People often ask me what made me start QMed. The answer is – several things, but a big trigger was the QMed’s “General Medicine CD”
What was this CD about? When QMed was first only a private limited company, one of the activities we often did was to carry out PubMed searches for students, and doctors who asked for them. Every topic was different and obviously, the search steps were different.
Rajeev Surana, who used to work with us then kept saying “You should not have to re-do searches every time. Every effort needs to be re-usable”. My standard response used to be – “When every individual’s search request is for a different topic, how could we not re-do them?”
And yet, we deliberated upon this thought. And came up with a great idea. Why don’t we start a project where we list several topics and build in a ready PubMed search for each of them? Once people understand this, we could create more projects with more topics, and even make customized ones for those who need them.
We decided to choose 20 general diseases and conditions like Asthma, Diabetes, Hypertension and more. For each topic, we planned 10 subtopics like causes, diagnosis, treatment etc. For every subtopic, we planned three links. Links to
a) Not free (articles with evidence)
b) Free articles
c) Articles available in common journals
Here is a sample
a) Not free
We thus had 500+ hyperlinks to “pre-done” PubMed searches. When one clicked a link, it would open PubMed, run a search on a topic and fetch just a reasonable number of results (around 30-50 in most cases) – real time. We had built the query so that only the latest and most relevant results showed up.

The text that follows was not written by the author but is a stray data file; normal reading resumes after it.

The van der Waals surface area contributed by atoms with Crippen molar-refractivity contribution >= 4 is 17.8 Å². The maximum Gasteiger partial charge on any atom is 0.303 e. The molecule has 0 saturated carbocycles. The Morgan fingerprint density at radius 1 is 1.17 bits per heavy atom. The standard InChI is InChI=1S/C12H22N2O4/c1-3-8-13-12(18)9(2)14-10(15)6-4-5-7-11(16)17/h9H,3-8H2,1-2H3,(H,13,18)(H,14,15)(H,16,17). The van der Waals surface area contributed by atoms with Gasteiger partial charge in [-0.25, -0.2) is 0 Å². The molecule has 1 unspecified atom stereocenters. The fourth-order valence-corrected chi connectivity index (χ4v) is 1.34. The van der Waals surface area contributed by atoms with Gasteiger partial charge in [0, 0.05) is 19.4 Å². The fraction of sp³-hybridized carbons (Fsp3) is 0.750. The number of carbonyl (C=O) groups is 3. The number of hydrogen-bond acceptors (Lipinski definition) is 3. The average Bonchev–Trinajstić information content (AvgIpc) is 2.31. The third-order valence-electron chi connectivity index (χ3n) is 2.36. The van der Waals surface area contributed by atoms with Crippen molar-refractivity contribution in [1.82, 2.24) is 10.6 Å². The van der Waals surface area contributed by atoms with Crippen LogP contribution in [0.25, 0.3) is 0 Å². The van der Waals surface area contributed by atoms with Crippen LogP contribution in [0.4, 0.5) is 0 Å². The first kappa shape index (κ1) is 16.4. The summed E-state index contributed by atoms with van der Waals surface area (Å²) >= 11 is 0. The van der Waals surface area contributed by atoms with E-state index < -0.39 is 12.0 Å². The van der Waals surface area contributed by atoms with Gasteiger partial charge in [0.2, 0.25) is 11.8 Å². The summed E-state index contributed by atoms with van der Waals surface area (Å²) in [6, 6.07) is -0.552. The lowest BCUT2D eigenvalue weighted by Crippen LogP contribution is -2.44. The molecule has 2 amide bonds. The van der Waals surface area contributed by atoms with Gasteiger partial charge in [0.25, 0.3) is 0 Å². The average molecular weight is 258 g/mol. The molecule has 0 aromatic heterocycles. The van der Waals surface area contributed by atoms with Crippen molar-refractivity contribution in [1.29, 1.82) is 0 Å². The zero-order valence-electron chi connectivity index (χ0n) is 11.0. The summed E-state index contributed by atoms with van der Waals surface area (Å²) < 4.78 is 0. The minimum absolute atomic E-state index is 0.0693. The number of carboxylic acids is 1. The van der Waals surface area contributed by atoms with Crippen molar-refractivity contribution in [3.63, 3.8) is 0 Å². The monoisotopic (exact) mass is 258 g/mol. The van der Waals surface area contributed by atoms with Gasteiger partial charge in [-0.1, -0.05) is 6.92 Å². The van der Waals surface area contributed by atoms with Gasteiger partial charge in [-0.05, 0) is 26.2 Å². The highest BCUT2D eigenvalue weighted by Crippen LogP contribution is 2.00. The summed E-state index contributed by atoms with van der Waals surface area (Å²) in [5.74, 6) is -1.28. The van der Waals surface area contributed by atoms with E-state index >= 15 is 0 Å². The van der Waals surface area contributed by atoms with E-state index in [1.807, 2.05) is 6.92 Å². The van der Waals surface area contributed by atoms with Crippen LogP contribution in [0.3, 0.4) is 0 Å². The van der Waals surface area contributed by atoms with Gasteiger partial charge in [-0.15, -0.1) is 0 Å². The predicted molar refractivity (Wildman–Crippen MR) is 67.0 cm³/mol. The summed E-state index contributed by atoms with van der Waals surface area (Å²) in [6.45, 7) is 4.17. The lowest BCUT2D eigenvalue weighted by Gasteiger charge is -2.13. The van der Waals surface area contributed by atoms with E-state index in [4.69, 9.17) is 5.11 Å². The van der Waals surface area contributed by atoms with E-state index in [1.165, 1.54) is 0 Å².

We launched this product – on a CD then – as we did not want people to remember another password. This was in 2004. People were not yet comfortable with remembering too many passwords. The CD also had a PubMed tutorial – both – in a digital format as well as a print booklet. We had priced the CD at a reasonable Rs 350/-
We expected large sales. We sold just a few.
But there was a key incident which was a major contributor to our decision to start a not for profit trust. A doctor heard about our CD and called us for details. My colleague explained it all clearly. The content in the CD was a PubMed tutorial. Many topics were available as “Internet links”. He would have to run the CD with an internet connection on. Every time he clicked a topic, it would run a real time search and fetch him the latest updates. He heard it all.
After getting the CD he called us and said
“This is only PubMed which is free and you are charging me for it. I don’t want it”.
After all our explaining, he had not understood anything about our offering.
This incident made us feel strongly about the need to create a not for profit arm. We felt it was high time we started teaching what PubMed actually was and what capabilities it has for structured searching.
Only after students and professionals had the necessary literacy would they be able to appreciate something like this.
It took us another three years to register and formalize QMed Knowledge Foundation – in end December 2007. Between then and now – 2023, which is about 15 years, we have conducted nearly 250 workshops and delivered more than 500 lectures. The need is still strong! We need to reach a large denominator.